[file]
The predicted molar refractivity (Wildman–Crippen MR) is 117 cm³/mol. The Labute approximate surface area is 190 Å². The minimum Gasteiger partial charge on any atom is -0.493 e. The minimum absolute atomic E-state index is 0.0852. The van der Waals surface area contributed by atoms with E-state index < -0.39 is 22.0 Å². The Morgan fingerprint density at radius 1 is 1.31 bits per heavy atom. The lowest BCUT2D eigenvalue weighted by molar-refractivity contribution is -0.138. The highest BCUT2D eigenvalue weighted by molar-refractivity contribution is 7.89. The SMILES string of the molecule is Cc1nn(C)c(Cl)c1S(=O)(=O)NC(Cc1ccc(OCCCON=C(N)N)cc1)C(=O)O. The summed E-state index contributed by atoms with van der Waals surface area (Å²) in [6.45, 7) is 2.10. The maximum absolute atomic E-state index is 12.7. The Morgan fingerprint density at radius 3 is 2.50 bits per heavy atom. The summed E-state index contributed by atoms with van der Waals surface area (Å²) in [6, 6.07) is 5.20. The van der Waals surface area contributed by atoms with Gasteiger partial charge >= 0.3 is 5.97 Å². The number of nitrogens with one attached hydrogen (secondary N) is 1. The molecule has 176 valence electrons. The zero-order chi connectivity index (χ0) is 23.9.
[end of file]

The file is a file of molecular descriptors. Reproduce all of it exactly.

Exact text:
The predicted molar refractivity (Wildman–Crippen MR) is 117 cm³/mol. The Labute approximate surface area is 190 Å². The minimum Gasteiger partial charge on any atom is -0.493 e. The minimum absolute atomic E-state index is 0.0852. The van der Waals surface area contributed by atoms with E-state index < -0.39 is 22.0 Å². The Morgan fingerprint density at radius 1 is 1.31 bits per heavy atom. The lowest BCUT2D eigenvalue weighted by molar-refractivity contribution is -0.138. The highest BCUT2D eigenvalue weighted by molar-refractivity contribution is 7.89. The SMILES string of the molecule is Cc1nn(C)c(Cl)c1S(=O)(=O)NC(Cc1ccc(OCCCON=C(N)N)cc1)C(=O)O. The summed E-state index contributed by atoms with van der Waals surface area (Å²) in [6.45, 7) is 2.10. The maximum absolute atomic E-state index is 12.7. The Morgan fingerprint density at radius 3 is 2.50 bits per heavy atom. The summed E-state index contributed by atoms with van der Waals surface area (Å²) in [6, 6.07) is 5.20. The van der Waals surface area contributed by atoms with Gasteiger partial charge >= 0.3 is 5.97 Å². The number of nitrogens with one attached hydrogen (secondary N) is 1. The molecule has 176 valence electrons. The zero-order chi connectivity index (χ0) is 23.9.